Like a rabid dog with a freshly killed animal’s bones, Dead Kennedys are impossible to pin down on the instrumental progression with these raging performances as the next step from their debut record, Fresh Fruit For Rotting Vegetables. The stepping stone comes from the first musical track, “Government Flu” where the rampant guitars from East Bay Ray and string sections on bass from Klaus Fluoride are prideful but have this sadistic undertone to them. Quickly, the percussion from D. H. Peligro blasts onto the scene, and the lead vocalist’s first appearance, Jello Biafra begins to shout over the more hardcore-centric instrumentation.
Describing, “We got a drug, we’re gonna try it out on you. Won’t make you die, it’ll get ya just a little bit sick.” When images of 2020 flash into the brain, the chorus describes, “got a head cold, got a chest cold, and it’s three days old. Make you hazy, make you lazy, make you crazy. For days and days and days and days and days, and years.” While “Government Flu” has no real moments of winding down, the following track “Terminal Preppy” is an even faster and more belligerent assault to the audience.
Similar to the live performances from Dead Kennedys, the band is all over the place on Plastic Surgery Disasters, but the work of the saxophones from Dave Barrett and Bruce Askley on “Terminal Preppy” are godlike in orchestrating a form of both a laugh and dialogue for the audience. The bass is catchy from Fluoride, giving Dead Kennedys this method to the madness where underneath all that rapid-fire charm, are some truly intricate and talented musical presentations.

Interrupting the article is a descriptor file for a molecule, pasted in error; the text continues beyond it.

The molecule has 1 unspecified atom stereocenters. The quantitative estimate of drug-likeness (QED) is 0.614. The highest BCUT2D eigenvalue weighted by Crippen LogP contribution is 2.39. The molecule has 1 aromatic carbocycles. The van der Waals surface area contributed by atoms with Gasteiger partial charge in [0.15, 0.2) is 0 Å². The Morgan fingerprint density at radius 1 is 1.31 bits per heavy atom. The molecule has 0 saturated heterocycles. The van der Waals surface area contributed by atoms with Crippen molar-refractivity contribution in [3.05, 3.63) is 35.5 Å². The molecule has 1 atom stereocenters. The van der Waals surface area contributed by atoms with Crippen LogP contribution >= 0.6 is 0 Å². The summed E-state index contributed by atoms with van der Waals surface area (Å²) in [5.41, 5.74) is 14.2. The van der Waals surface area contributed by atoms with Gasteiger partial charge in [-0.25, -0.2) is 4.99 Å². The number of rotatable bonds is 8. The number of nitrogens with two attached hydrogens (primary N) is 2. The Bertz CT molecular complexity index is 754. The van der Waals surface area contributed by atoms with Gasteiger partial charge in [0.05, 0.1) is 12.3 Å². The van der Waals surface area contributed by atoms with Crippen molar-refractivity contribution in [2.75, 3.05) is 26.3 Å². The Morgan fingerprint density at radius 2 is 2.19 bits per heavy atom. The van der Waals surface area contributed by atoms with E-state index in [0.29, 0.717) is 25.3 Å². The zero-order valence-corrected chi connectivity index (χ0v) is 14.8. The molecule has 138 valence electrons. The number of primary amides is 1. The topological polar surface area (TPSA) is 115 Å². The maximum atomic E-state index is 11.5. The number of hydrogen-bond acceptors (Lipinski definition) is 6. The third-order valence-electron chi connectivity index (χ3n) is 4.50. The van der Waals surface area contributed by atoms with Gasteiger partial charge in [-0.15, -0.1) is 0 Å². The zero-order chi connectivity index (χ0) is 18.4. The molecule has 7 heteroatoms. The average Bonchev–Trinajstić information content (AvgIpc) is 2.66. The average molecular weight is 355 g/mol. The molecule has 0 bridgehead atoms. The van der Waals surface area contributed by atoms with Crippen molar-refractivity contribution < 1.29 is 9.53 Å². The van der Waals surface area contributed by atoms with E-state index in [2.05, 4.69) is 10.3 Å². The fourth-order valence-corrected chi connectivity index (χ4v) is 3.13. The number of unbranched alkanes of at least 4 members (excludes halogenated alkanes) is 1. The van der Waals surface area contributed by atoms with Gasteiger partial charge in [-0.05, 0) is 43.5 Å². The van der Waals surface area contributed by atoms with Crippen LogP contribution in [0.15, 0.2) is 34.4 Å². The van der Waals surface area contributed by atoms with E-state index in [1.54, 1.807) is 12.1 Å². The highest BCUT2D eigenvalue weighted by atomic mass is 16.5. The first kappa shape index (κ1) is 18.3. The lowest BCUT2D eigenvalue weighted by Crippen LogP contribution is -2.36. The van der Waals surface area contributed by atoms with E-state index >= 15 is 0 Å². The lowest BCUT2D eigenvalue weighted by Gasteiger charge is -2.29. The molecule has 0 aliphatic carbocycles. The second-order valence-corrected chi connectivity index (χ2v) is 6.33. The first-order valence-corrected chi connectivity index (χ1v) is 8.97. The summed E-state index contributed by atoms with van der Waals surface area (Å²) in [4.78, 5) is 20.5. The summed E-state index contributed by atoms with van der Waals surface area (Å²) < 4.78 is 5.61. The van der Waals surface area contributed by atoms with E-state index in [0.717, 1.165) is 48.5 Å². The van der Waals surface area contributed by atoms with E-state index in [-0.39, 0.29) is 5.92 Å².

It feels like each track on Plastic Surgery Disasters is better than the last with “Trust Your Mechanic” leading into “Well Paid Scientist,” finally rounding the corner with “Buzzbomb” where the one-two snaps of the percussion are like whiplash to the head. The instrumental here is the main attraction as Biafra shouts nearly in operatic methods with these wails and vibrato styles to match the waving production.